Tag characters and in-line graphics (from Tag characters)
prosfilaes at gmail.com
Sat May 30 19:34:50 CDT 2015
I would say that a system would conform with Unicode in having yellow heart
red (in a non-monochrome font) as well as if it made it a cross. Either way
it's violating character identity. I'd say that being monochromatic is now
like being monospaced; it's suboptimal for a Unicode implementation, but
hardly something Unicode can condemn as nonconformant.
On 4:25pm, Sat, May 30, 2015 Doug Ewell <doug at ewellic.org> wrote:
> Note: Everything below is my personal opinion and does not represent any
> official Unicode Consortium or UTC position.
> William_J_G Overington <wjgo underscore 10009 at btinternet dot com>
> >> Historically, Unicode was not meant to be the means by which brand
> >> new ideas are run up the proverbial flagpole to see if they will gain
> >> traction.
> > History is interesting and can be a good guide, yet many things that
> > are an accepted part of Unicode today started as new ideas that gained
> > traction and became implemented. So history should not be allowed to
> > be a reason to restrict progress.
> I used "historically" to distinguish between the pre- and post-Emoji
> Revolution eras. There have clearly been changes recently, but there is
> still at least a minimal expectation that proposed characters will
> fulfill a demonstrated need.
> I'm not seeing any truly novel, untested ideas in the list below that
> Unicode implemented purely on speculation.
> > For example, there was the extension from 1 plane to 17 planes.
> That was an architectural extension, brought about by the realization
> that 64K code points wasn't enough for even the original scope. There's
> no comparison.
> > There was the introduction of emoji support.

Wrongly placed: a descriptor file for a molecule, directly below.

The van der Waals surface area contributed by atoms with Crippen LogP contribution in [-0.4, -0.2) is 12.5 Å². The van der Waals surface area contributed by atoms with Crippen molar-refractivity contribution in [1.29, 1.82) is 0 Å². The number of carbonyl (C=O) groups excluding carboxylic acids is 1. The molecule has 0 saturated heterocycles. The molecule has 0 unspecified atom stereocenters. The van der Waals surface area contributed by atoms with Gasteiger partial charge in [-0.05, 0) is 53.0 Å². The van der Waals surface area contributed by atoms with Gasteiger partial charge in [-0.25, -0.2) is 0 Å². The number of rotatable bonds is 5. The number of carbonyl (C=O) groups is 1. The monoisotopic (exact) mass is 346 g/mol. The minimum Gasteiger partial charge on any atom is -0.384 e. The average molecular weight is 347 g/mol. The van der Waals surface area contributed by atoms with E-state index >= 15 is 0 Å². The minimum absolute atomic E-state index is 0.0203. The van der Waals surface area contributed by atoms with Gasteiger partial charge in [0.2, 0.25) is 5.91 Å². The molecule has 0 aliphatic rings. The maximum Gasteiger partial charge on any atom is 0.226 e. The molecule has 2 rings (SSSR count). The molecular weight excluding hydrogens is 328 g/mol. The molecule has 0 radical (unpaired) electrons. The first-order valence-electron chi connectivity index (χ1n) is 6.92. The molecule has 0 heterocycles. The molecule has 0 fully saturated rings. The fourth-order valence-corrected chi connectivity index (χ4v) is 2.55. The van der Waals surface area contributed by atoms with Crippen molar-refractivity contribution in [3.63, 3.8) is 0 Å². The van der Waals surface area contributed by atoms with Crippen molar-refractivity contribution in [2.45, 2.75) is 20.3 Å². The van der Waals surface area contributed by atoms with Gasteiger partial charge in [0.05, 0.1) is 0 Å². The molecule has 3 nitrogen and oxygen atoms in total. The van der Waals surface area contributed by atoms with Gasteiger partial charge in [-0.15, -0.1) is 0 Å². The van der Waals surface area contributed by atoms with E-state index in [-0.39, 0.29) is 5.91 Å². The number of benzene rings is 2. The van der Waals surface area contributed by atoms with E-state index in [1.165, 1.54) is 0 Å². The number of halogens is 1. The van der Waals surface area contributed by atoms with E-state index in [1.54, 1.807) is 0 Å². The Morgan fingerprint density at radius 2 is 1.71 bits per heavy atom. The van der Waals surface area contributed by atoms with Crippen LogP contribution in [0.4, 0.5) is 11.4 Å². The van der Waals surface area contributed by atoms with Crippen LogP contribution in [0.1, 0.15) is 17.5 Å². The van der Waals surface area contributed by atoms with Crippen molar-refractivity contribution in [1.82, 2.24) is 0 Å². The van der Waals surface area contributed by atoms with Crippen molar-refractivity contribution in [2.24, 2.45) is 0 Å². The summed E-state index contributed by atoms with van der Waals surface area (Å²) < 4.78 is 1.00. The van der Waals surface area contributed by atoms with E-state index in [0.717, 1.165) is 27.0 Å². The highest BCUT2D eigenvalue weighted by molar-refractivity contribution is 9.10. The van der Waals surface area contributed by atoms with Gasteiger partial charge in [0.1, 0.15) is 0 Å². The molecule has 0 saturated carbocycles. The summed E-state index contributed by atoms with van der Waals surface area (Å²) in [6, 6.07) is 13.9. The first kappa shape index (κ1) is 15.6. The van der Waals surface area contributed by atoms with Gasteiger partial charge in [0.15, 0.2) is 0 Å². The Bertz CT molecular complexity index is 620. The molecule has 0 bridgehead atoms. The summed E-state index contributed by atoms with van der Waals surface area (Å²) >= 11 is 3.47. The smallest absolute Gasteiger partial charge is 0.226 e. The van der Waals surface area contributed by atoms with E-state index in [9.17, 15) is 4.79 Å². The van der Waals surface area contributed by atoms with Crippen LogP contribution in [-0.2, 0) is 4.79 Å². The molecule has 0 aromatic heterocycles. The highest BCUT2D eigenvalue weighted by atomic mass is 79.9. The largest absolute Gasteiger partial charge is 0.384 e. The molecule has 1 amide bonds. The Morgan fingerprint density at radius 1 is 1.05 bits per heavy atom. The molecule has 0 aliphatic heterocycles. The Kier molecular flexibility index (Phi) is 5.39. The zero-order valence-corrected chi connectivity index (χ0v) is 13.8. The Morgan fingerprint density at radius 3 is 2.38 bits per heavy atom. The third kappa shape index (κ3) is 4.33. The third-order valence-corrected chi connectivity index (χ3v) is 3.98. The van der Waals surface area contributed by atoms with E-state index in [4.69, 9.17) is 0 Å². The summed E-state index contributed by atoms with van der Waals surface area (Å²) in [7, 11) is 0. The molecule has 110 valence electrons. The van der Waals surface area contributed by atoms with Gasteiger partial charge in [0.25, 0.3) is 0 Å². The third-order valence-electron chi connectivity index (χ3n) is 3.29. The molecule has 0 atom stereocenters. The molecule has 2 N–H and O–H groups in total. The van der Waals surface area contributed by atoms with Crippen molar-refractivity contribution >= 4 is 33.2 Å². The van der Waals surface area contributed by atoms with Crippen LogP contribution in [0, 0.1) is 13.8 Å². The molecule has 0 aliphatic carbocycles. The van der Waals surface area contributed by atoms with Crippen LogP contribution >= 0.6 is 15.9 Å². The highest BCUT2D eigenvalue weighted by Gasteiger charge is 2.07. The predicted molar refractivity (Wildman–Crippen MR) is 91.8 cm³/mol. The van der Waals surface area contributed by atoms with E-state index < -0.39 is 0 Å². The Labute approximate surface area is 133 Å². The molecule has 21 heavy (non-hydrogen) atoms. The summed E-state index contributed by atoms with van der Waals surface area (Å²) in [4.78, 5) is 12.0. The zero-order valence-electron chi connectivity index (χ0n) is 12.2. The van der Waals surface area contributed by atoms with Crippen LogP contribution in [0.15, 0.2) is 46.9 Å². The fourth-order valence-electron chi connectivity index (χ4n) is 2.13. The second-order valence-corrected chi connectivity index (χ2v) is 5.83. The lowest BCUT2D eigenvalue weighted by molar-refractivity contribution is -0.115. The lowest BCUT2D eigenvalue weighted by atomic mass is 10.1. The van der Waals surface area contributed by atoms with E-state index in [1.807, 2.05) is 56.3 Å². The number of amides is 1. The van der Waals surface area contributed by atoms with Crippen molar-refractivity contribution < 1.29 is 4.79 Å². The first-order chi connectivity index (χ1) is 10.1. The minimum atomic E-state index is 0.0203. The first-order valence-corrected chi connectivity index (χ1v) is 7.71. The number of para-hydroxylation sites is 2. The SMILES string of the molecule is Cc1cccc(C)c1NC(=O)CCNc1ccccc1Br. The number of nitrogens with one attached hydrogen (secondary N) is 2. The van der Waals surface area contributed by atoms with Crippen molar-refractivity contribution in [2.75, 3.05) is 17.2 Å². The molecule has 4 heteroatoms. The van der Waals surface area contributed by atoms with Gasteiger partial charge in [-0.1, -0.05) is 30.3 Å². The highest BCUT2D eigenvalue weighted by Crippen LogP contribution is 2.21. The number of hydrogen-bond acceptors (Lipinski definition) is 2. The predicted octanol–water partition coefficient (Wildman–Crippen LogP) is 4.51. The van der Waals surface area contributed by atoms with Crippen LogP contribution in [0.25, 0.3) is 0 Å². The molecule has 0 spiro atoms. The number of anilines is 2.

> Emoji proponents would argue that "emoji support" began in 1.0 with the
> inclusion of various dingbats. But even emoji are arguably "characters"
> in some sense. They aren't a mini-language used to define images pixel
> by pixel.
> > There was the introduction of the policy of colour sometimes being a
> > recorded property rather than having just the original monochrome
> > recording policy.
> There isn't any such policy. There is a variation selector to suggest
> that the rendering engine show certain characters in "emoji style"
> instead of "text style," and there are characters with colors in their
> names, but there is no policy that specific colors are "recorded" as
> part of the encoding. YELLOW HEART could conformantly appear in any
> > There has been the change of encoding policy that facilitated the
> > introduction of the Indian Rupee character into Unicode and ISO/IEC
> > 10646 far more quickly than had been thought possible, so that the
> > encoding was ready for use when needed.
> That's not a change to what types of things get encoded. It's a
> procedural change, one which I would agree has been applied with
> increasing creativity.
> > There has been the recent encoding policy change regarding encoding of
> > pure electronic use items taking place without (extensive prior use
> > using a Private Use Area encoding), such as the encoding of the
> > UNICORN FACE.
> This is probably your best analogy. People like Asmus have addressed it,
> saying it's not reasonable to expect users to adopt PUA solutions and
> wait for them to catch on.
> > There is the recent change to the deprecation status of most of the
> > tag characters and the acceptance of the base character followed by
> > tag characters technique so as to allow the specifying of a larger
> > collection of particular flags.
> There must have been a great wailing and gnashing of teeth over that
> decision. So many statements were made over the years about the basic
> evilness of tag characters.
> But the concept of representing flags was already agreed upon as a
> "compatibility" measure, and the Regional Indicator Symbols solution was
> a compromise that allowed expansion beyond the 10 flags that Japanese
> telcos chose to include. RIS were an architectural decision. The tag
> solution (to be fully outlined in a future PRI) was another
> architectural decision. Neither (I believe) is analogous to a scope
> decision to start encoding different types of non-character things as if
> they were characters, and as I have said before, assigning a glyph to a
> thing that isn't a character doesn't make it one.
> Doug Ewell | http://ewellic.org | Thornton, CO
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